JOYCE MCMILLAN on THE ALGEBRA OF FREEDOM (7:84 Scotland at the Arches, Glasgow) and ABIGAIL’S PARTY (London Classic Theatre at Perth Theatre) for The Scotsman 14.9.07
The Algebra of Freedom 3 stars ***
Abigail’s Party 4 stars ****
THE PLAY IS CALLED THE ALGEBRA OF FREEDOM, and it’s certainly structured around a powerful equation, with two men standing on either side of it. In the first scene of this latest new play from 7:84 Scotland – written for the company by fast-rising young British playwright, poet and artists Raman Mundair – we meet Jack and Tony, two British policemen who have been involved in a hasty, wrongful killing, akin to the shooting of Jean-Charles De Menezes at Stockwell underground station in 2005. Jack, the older man, has put the whole experience behind him, and is trying to tie up the loose ends by submitting a report that shows the police action in a positive light; but Tony is literally haunted by the incident, coming home every night to find the ghost of the dead man singing, cooking and sashaying around his lonely flat like the shadow of a partner that might have been.
On the other side of the equation, meanwhile, we find Parvez – a young British Asian guy mourning the death of his estranged wife in a violent incident in Palestine – and his friend Waheed, who is trying to involve him in an increasingly violent strain of radical Islamist activity. He too is haunted; the restless spirit of his wife, a young woman of strong Muslim faith, constantly warns him against Waheed’s perversion of Koranic teaching, and teases him back towards her own love of life. Both men are subjected to powerful male pressures to show loyalty towards the group to which they belong. Jack tells Tony that unquestioning loyalty to fellow-officers is a fundamental value of the police force, and taunts him with being gay when he fails to conform. Waheed tells Parvez that his willingness to become involved in violent action against the west is a test of his manhood. And when they finally meet – by chance, when Parvez picks Tony up in the late-night taxi he drives for a living – it’s as if both briefly glimpse in the other a faint hope of forgiveness, or redemption, or new life.
The Algebra of Freedom is a strong, important play, in other words; the problem that the execution of it, both in the text and in Jo Ronan’s production, is often clankingly awkward and inexperienced, as if everyone concerned was trying to get to grips with an art-form that had only just been invented. The text is agonisingly televisual, with handfuls of short two-line scenes separated by long blackouts and pauses; there are a dozen ways of developing a script like this into a flowing, effective piece of theatre, and neither Ronan nor Mundair seems to be aware of any of them. The dialogue veers between stilted exposition and burst of real power; and the acting is variable, although Simon Rivers turns in an impressive performance as Parvez, with decent support from Robert Jack as Tony, Lewis Howden as Jack, and Oliver Micell as the ghost in the apartment. It’s inspiring, though, to see 7:84 Scotland – after two difficult years – throwing itself into such a raw, bold and interesting exploration of one of the mosti mportant subjects in contemporary politics. And if the equation Raman Mundair describes often seems more like an algebra of self-oppression, than of freedom – well, I seem to remember that in maths, it’s the balance that matters; and that it can shift from negative to positive, in an instant.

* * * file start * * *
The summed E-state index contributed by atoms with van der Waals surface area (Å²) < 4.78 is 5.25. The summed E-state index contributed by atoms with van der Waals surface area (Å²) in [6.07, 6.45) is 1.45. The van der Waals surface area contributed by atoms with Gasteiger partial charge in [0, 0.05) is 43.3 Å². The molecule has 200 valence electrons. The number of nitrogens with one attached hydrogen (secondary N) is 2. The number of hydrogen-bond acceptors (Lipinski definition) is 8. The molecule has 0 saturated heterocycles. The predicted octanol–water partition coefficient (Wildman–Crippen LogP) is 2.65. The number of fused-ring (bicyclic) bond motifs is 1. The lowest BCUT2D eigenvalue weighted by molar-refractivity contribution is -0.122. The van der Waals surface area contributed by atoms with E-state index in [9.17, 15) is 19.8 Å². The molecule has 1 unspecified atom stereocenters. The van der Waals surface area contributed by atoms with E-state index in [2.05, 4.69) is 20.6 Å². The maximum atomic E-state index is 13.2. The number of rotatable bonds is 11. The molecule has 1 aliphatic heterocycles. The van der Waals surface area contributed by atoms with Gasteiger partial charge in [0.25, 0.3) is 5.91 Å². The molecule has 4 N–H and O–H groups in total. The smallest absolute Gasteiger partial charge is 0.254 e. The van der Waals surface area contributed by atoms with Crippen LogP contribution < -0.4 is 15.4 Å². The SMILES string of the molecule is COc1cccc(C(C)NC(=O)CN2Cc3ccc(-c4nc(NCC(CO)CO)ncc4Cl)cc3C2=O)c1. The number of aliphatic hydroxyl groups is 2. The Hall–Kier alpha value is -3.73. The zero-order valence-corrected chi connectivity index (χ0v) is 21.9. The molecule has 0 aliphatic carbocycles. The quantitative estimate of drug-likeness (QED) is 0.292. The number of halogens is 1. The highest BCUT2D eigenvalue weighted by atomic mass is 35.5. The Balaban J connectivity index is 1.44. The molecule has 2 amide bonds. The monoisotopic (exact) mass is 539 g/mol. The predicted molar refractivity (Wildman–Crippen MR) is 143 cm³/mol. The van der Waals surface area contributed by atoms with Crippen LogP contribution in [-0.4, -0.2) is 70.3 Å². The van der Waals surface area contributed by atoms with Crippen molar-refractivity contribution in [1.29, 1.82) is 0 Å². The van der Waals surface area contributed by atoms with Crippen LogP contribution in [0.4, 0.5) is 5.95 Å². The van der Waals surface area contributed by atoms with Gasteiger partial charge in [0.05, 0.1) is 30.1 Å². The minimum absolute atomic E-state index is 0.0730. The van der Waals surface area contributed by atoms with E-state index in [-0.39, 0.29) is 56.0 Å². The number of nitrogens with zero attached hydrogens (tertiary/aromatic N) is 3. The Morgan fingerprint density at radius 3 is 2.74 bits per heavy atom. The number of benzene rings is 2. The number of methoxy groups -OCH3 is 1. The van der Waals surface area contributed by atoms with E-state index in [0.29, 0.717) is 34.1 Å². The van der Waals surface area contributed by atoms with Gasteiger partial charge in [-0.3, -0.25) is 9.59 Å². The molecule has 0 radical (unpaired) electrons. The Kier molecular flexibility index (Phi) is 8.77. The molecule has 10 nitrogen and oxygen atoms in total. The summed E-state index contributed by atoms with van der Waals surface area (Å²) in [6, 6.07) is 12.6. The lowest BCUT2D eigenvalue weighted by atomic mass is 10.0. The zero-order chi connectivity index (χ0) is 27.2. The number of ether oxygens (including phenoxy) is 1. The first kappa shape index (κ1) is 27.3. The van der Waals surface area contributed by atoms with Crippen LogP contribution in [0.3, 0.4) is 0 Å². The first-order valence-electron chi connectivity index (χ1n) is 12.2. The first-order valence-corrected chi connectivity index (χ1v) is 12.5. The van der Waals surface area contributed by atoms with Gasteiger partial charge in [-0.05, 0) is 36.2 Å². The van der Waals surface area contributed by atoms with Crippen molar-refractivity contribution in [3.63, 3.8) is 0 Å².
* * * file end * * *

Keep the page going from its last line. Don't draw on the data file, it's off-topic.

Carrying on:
It’s a measure of the sheer brilliance of Mike Leigh’s famous devised drama Abigail’s Party that even 30 years on from its first performance, it still seems like a harsh and timely indictment of the underlying brutalism of affuent British society; so much so that last weekend, BBC 2 attempted a contemporary update of Leigh’s party-from-hell idea, featuring the magnificent star of the original Abigail’s Party, Alison Steadman. Michael Cabot’s new 30th anniversary production for London Classic Theatre, opening its UK-wide tour in Perth this month, misses nothing in Leigh’s terrifying expose of the looming clash in British society between those who want to preserve and cherish some of the traditions, wisdoms and decencies of the past, and the increasingly empowered new barbarians, led by our hostess-from-hell heroine Beverly, for whom art, politics and morals are all “a load of rubbish”, and nothing much matters except money and the stuff it buys, along with getting pissed, grabbing at cheap sexual thrills, and “havin’ a laugh”.
Cabot’s production burns slowly in the opening scenes, with Paula Jennings’s elegant-looking Beverly taking a while to reveal the savage within; and the company never quite gets to grips with the evolving rhythm and pace of Leigh’s drama, so that both the interval and the end seem to come in arbitrary, unexpected places, rather than achieving their full climactic power. The acting, though, has a real depth and integrity that eventually pays rich dividends, with Pauline Whiitaker in painfully fine form as the gently-spoken middle-class neighbour Sue, Benjamin Warren and Helen Johns acting up a slowly-brewing storm as the ill-matched young couple next door, and Jennings finally revealing the full, lethal depths of Beverly’s boredom and desperation, sexual and otherwise. And in the end, this fine production provokes dark thoughts about the sheer inevitability of the long-term failure of the left in Britain; caught as it was in 1977, and still is, between an old civilisation too tainted with injustice to be defensible, and a new, cash-driven barbarism that only a fool could mistake for democracy, or for any worthwhile form of human freedom.
The Algebra Of Freedom on tour until 6 Ocrtober, including the Brunton Theatre, Musselburgh, 29 September, and The Bongo Club, Edinburgh, 204 October. Abigail’s Party at Perth Theatre until 22 September.
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